Home News Global Fund, CSO lament funding gaps in Nigeria’s health sector

Global Fund, CSO lament funding gaps in Nigeria’s health sector

by Haruna Gimba

By Asmau Ahmad

The Global Fund and the Civil Society in Malaria Control, Immunisation and Nutrition (ACOMIN) have expressed concern over the slow pace of execution of intervention programmes in the health sector due to deficiency of funds.

Speaking shortly after the Quarterly Focused Media Dissemination meeting of ACOMIN in Abuja, the Representative of the Country Coordinating Mechanism for Global Fund, Tajudeen Ibrahim, said so far very limited progress had been achieved in the fight against malaria which is one of the deadliest vector-driven disease in Nigeria despite great opportunities to eradicate the scourge.

Apart from not being able to procure adequate anti-malaria drugs, he said there was also poor resource mobilisation to finance both procurement of needed facilities and personnel.

For instance, he said in 2020, federal, states and Local government were supposed to come together to make sure that, “we mobilise resources that is enough looking at the National Malaria Strategic Plan, to finance the plan.”

He noted that with all the efforts, Nigeria was able to buy SP drugs worth of N98.8 million which was about 330,000 cases of the commodity. This just about 1.29 percent of the country total need.

In addition, Ibrahim said government was expected to procure $300 million loan from the World Bank, the Islamic Bank and the African Development Bank.

According to him, the implementation is supposed to have started since last year but because of lack of political will, approval has been granted by the National Assembly but the Federal Ministry of Health is yet grant it’s approval.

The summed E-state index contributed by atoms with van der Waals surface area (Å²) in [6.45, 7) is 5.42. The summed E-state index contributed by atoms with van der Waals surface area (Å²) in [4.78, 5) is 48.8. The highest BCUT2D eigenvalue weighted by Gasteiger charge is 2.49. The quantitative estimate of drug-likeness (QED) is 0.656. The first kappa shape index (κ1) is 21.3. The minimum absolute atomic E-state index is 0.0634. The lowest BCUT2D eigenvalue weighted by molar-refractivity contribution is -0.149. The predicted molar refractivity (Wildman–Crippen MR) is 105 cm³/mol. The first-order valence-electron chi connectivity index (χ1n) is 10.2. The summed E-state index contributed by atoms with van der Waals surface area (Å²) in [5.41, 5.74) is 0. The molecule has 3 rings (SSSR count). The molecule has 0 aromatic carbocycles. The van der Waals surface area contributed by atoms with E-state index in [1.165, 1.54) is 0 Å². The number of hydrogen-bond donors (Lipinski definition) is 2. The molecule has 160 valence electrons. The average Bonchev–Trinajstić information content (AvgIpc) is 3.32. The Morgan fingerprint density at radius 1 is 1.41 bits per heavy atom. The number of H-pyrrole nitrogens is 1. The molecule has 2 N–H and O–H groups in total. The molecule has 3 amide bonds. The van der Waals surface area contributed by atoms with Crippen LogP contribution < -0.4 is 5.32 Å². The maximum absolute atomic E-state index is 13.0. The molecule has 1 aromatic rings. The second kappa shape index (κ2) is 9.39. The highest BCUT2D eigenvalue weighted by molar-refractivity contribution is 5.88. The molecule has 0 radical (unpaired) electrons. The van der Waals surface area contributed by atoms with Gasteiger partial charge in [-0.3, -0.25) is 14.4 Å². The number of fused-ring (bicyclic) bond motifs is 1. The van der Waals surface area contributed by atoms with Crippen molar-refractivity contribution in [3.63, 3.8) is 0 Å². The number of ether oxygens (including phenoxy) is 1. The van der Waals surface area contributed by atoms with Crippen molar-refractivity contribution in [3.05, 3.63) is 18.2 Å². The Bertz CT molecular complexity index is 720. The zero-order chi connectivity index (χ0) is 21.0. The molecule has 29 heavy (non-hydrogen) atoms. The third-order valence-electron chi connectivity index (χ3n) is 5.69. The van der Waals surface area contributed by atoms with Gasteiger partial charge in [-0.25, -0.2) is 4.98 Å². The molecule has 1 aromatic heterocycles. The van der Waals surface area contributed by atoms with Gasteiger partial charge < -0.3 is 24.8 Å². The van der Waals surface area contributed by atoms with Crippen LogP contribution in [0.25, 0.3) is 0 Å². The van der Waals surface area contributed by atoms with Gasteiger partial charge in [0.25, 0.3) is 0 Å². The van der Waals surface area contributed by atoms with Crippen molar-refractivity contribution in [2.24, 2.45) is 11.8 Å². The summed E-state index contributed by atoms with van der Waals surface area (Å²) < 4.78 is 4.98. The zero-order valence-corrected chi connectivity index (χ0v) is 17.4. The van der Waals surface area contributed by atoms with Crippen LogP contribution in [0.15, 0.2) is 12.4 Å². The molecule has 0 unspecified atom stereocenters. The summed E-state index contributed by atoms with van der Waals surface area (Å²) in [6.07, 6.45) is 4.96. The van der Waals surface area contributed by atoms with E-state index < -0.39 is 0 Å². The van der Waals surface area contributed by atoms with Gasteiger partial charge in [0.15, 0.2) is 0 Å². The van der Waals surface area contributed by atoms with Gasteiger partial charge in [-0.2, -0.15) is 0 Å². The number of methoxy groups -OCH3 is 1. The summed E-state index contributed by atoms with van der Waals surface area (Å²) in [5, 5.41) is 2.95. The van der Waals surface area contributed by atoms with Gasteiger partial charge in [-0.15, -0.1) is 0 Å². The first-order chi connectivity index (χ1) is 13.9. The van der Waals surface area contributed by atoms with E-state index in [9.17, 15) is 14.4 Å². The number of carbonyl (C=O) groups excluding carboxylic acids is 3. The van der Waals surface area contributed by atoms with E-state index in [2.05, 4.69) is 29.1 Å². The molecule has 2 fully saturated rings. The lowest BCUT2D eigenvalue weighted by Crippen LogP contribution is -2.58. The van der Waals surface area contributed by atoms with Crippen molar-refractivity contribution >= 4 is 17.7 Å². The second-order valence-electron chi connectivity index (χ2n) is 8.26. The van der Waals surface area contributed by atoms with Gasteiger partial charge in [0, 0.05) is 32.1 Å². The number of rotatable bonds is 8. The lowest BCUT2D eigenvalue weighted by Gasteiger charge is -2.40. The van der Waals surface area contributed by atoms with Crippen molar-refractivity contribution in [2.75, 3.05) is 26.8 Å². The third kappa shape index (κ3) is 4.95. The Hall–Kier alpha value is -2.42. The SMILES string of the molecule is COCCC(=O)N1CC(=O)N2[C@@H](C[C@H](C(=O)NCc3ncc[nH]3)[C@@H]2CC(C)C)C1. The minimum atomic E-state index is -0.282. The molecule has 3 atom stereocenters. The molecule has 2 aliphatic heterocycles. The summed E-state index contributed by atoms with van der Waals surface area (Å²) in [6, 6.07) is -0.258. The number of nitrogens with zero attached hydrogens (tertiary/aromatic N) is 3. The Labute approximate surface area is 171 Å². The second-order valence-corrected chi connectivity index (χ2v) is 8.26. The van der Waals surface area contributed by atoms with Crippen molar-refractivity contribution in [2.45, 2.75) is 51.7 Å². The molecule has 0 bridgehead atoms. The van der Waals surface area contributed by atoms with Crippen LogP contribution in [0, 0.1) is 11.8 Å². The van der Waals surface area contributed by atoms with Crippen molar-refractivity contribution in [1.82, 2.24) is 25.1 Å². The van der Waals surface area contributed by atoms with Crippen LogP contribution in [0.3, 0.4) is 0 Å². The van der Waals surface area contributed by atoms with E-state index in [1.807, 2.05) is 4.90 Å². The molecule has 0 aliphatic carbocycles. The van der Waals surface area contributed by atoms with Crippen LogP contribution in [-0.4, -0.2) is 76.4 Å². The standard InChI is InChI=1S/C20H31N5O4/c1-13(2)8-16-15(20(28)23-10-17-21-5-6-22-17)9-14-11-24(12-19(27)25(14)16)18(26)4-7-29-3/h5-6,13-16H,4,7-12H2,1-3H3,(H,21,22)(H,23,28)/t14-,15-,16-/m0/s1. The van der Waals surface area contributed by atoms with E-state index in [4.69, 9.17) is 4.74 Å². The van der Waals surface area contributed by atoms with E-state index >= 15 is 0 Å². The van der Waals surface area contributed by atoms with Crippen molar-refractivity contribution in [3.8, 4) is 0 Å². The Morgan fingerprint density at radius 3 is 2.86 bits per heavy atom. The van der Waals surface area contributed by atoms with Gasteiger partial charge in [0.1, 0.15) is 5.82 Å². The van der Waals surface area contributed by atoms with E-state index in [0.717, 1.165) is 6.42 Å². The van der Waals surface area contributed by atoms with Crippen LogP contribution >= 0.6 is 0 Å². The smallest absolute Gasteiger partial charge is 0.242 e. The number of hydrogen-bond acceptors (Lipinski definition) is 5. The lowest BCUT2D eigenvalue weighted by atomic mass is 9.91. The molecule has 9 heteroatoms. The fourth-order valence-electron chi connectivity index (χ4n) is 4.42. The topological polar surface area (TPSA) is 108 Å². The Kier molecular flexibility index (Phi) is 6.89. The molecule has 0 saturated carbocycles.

He said that the country needs to exhibit the “right political will not just by words of mouth but through action and following through with our commitment because the people that are supposed to benefit from this impact project have been short-changed considering the timeline set for the programme.”

Ibrahim explained that the reason this period is the right time to embark on media is because it is the political campaign era to get the political aspirants to understand the importance of funding health projects and for them to queue into it.

According him, Nigerians should begin to interrogate the aspirants on what they have offer them in the health sector.

Speaking on the progress made in the malaria Intervention campaign, Ibrahim said that a lot of efforts have devoted to achieving malaria control but that it is important shift emphasis to elimination of the malaria scourge in the country.

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